The technology division of NYSE Euronext said its Capital Markets Community Platform will provide direct, on-demand access to high-performance, low-latency services from NYSE Technologies, including its Superfeed of market data, its Risk Management Gateway, its Managed Services Hub, and its global Liquidity Center Network.
The services all will be deliverered over its existing Secure Financial Transaction Infrastructure, a worldwide network of pipes connected to major venues and market participants.
The on-demand platform was developed in partnership with VMware, which markets “virtualization” software that allows companies to slice and dice computing capacity on servers, desktop computers, mobile devices, storage devices and networks, as well as and EMC, the storage and data recovery specialist.
“We began working with VMware and EMC with a goal of creating not only the first cloud-based platform in the financial services industry, but a completely new model in customer service and business empowerment,” said Stanley Young, CEO, NYSE Technologies, in announcing the platform. “The cloud is a key component in our effort to create a virtual capital markets community with rapid access to global markets and actionable market information. All of this comes with absolutely no hardware investment, costly infrastructure maintenance or extended time to market for customers, giving them the opportunity to focus on their core business strategies.”
The platform is built on NYSE Technologies as well as VMware vSphere, VMware vCloud Director and VMware vShield security software as well as the EMC VNX series of storage hardware and software.
Trading firms can create and launch trading operations, as well as get rapid access to network services.
The service is set to go live on July 1. Testers include Pico Quantitative Trading, and Millennium Management LLC.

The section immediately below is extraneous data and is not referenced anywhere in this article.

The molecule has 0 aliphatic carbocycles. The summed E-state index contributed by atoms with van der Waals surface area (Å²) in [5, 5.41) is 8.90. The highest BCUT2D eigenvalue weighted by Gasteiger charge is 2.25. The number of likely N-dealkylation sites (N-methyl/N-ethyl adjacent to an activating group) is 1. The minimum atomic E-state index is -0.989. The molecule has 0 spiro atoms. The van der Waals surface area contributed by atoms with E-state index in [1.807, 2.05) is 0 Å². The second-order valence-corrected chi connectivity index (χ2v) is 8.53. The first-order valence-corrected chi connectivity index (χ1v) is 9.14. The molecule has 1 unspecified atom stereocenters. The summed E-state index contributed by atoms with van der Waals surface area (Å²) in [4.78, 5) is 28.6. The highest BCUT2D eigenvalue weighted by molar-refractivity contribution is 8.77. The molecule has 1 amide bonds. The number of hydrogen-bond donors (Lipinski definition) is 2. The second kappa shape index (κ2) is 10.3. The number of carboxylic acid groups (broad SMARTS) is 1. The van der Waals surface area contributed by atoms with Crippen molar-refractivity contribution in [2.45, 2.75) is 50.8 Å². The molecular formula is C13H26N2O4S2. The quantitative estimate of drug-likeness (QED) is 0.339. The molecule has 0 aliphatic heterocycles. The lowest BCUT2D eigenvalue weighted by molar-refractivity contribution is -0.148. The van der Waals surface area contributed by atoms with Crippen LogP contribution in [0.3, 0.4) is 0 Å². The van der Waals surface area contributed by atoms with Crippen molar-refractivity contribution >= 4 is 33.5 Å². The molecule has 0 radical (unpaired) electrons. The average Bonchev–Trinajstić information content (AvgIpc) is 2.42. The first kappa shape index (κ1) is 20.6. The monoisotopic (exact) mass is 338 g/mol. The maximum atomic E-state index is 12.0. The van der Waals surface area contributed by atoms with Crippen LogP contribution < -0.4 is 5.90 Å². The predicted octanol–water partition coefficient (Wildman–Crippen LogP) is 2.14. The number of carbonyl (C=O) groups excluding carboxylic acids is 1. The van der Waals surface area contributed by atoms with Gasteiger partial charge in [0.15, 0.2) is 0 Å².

In April, NYSE Euronext said it was pushing its data centers and secure links between them as the foundation for a global network of market participants.
The "networked community of users" would be built around its $500-million-a-copy data centers in Mahwah, N.J., and Basildon, England, said NYSE Technologies chief executive Stanley Young, speaking at the 2011 High Performance Linux Financial Markets Show & Conference at the Roosevelt Hotel Monday.
But it would also extend to the liquidity hubs – small facilities housed near market centers and other sources of liquidity – that NYSE Technologies is building around the globe.
These could act, in toto, as an ‘industry facility’ for market participants such as exchanges, dark pools and trading firms. In Basildon, for instance, NYSE Euronext is supervising the operation of the Sigma X dark pool for Goldman Sachs Group, he said.
This kind of facility, for instance, could act as a “dark pool consolidator,’’ he said.
NYSE Euronext would provide access to this “global fabric of liquidity pools” in three ways, according to Feargal O’Sullivan, vice president of platform development for NYSE Technologies.
First would be co-location, where a venue or trading firm installs its own hardware and software in cabinets housed in separate cages at one or more location.
Second would be “compute on demand” services, where a firm would pay a flat monthly fee for pre-provisioned services. The services could run on either the Linux or Windows operating systems.
Third would be a cloud computing service, where a user would be provided slices of storage, software and processing power, as requested. In this case, the user would provision the services as needed and buy service as used.
Users, in all cases, would get proximity to trading venues’ matching engines, high-speed market data, historical data, ‘transparent’ and reasonable costing, communications, rapid provisioning and strong security.
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